That is so it!
It was only male colleagues who thought I was odd to push back when asked re: Man in Charge
Just to add to KRITIQ's moment of revelation re. taxi...
I was talking to my friend a while ago re. the joys/pitfalls of being pregnant. I said that I loved how people in public places would look at your belly and give you a smile, or offer you a seat on a bus. I expected her to nod in agreement but instead she said that she'd experienced the opposite; people had given her looks of disdain and no one had stopped to offer her a seat. We just looked at each other and I said lamely "oh" whilst the penny dropped that this was likely due to our difference in skin color.
Thanks so much for the links - see what you mean, leafgreen. I can see this is big can of worms which I'd like to read a lot more on. (I seem to focus on reading stuff that makes me angry! Why?)
Smells, you have me on a roll here! When me and the DParents get drunk together my DM sometimes likes to bring up the topic of "how things have changed for women since my day", god bless her latent feminist soul!
She'll tell my Dad how terrible the "Miss World" beauty pageants/cattle markets were. My Dad will say "But, Mum of Messy, why get worked up about it? On the grand scale of things it's such a trivial thing to worry about" and I'll be like "Grrrrr... it's trivial to YOU!! because it didn't affect YOU!"
That's a privileged male not seeing his own male privilege.
I seriously have to stop drinking with my P's....
Ah, BWITGG, it can take courage to look at stuff that makes you angry, or upset, or embarrassed or frightened, let it percolate in and process it and realise that though scary, the knowledge won't destroy you. Then, you can make better sense of stuff, feel more confident about why you believe what you believe, then be in a stronger position to actually do something about it!
(or something like that! )
I do think it's important for those of us who are interested or aware of our privilege to state it when possible; for example while I do not have male/wealthy privilege I do have White/middle-class/able-bodied/hetero/cis privilege, and these can inform my arguments. Realising and stating this can add weight to a debate and force me to consider new viewpoints within my own context.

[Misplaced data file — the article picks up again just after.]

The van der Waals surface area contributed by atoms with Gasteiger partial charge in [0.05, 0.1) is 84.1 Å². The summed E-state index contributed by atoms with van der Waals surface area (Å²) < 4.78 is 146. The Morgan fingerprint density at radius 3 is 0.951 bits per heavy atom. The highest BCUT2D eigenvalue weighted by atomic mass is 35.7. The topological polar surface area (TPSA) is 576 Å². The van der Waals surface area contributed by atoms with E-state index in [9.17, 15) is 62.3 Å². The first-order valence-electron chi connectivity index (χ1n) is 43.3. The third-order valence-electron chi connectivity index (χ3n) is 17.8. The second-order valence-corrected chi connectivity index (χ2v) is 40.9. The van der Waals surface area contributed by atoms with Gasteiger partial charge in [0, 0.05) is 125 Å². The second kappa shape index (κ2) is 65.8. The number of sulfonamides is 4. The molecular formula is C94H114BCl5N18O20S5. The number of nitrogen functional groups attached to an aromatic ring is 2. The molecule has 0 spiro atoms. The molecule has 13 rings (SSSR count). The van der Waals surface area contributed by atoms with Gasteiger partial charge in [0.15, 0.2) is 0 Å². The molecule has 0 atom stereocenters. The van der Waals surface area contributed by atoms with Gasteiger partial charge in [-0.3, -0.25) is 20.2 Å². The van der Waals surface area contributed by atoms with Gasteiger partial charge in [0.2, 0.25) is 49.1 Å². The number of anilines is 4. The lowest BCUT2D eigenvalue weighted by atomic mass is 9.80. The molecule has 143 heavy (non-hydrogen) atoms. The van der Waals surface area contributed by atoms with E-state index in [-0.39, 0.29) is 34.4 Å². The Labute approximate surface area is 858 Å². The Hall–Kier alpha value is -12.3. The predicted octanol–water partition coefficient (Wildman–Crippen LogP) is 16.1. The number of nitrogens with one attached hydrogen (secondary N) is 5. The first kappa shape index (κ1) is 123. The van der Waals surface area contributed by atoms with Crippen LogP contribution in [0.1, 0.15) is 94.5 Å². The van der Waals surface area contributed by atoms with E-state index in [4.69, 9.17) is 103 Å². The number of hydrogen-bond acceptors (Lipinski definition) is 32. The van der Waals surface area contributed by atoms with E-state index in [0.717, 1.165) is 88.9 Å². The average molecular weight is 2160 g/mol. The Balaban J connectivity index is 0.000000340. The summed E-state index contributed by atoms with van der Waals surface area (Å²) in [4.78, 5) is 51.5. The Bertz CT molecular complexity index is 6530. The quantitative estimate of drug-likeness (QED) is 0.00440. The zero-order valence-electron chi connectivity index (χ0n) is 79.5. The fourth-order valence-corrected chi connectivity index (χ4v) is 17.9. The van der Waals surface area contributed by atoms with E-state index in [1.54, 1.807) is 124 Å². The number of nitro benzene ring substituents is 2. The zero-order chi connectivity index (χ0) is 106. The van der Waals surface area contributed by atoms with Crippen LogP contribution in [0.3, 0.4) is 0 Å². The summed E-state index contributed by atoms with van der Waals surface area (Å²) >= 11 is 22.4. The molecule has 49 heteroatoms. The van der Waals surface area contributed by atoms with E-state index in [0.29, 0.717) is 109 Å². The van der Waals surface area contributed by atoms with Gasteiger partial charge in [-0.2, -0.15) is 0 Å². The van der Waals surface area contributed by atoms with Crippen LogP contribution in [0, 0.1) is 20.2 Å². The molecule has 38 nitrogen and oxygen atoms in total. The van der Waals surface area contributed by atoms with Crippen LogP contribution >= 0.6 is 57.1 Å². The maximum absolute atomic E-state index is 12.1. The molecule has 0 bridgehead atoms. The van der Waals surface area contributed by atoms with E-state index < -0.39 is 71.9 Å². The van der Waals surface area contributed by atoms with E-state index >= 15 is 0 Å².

Julian Real's website ("A Radical Pro-feminist") is a good source for such discussions, though I have a horrible feeling the entire site is a subtle spoof (after reading the Comments Rules.
Spoof or otherwise it does cover the subjects pretty well, using genuine material, and a few articles that are relevant for Britain.
You might end up a bit boggle-eyed though at the end; there is, at least in the US, a pretty defined pecking-order as to who has a right to comment on what and how, based on sex, color, sexual orientation and social class. The effort is to provide a weighting system to reverse the perceived abuses of the past by placing those deemed to be at the top-of-the-pile at the bottom. So 'privilaged' white middle-class heterosexual males are at the bottom. That though is only half the story; white heterosexual females are down there with them, and actually might be even lower if they reckon they want to promote change. Then we move up through this hierarchy, crisscrossing through sex, color, class and sexuality, until we reach the pinnacle, which is black female, working class and lesbian (other non-whites don't quite reach these lofty heights).
A little of this hierarchical view of who is allowed to make decision, express thought and vote on policies is present in the UK but certainly not to the same degree. A disturbing feature I notice in lots of the postings is that say statistics indicate that black working-class males are more prone to unemployment and poverty than white working-class males - the response isn't - okay lets ensure resources are appropriately delivered in amounts that reflect those figures. Rather it seems to mean, ignore the white working-class unemployed in poverty and concentrate solely on the black males.
The other key element is that in effect if you belong to a particular sex, of a certain color, sexuality and degree-of-privilage, your opinions are valid only if you stay within the close confines of what is expected from you in that position. Step-out-of-line, perhaps with an alternate viewpoint or perhaps by adopting the perspective of another group and BANG! Expect flaming, banning from posting, accusations of collusion, pandering and betrayal of your sex, color, sexuality etc.
I;ve worked in such an environment (in the US) in the past, and I swear that a woman living in Georgian England would have had a better comprehension of how to deal with each social rule to be observed.
'Whiteness studies' is a focus of the study of white privilege, though its validity as a genuine academic discipline is subjet to doubt.
Athough Wikipedia isn't a trusted source of information, its page on the subject, and the associated discussion page apears quite comprehensive;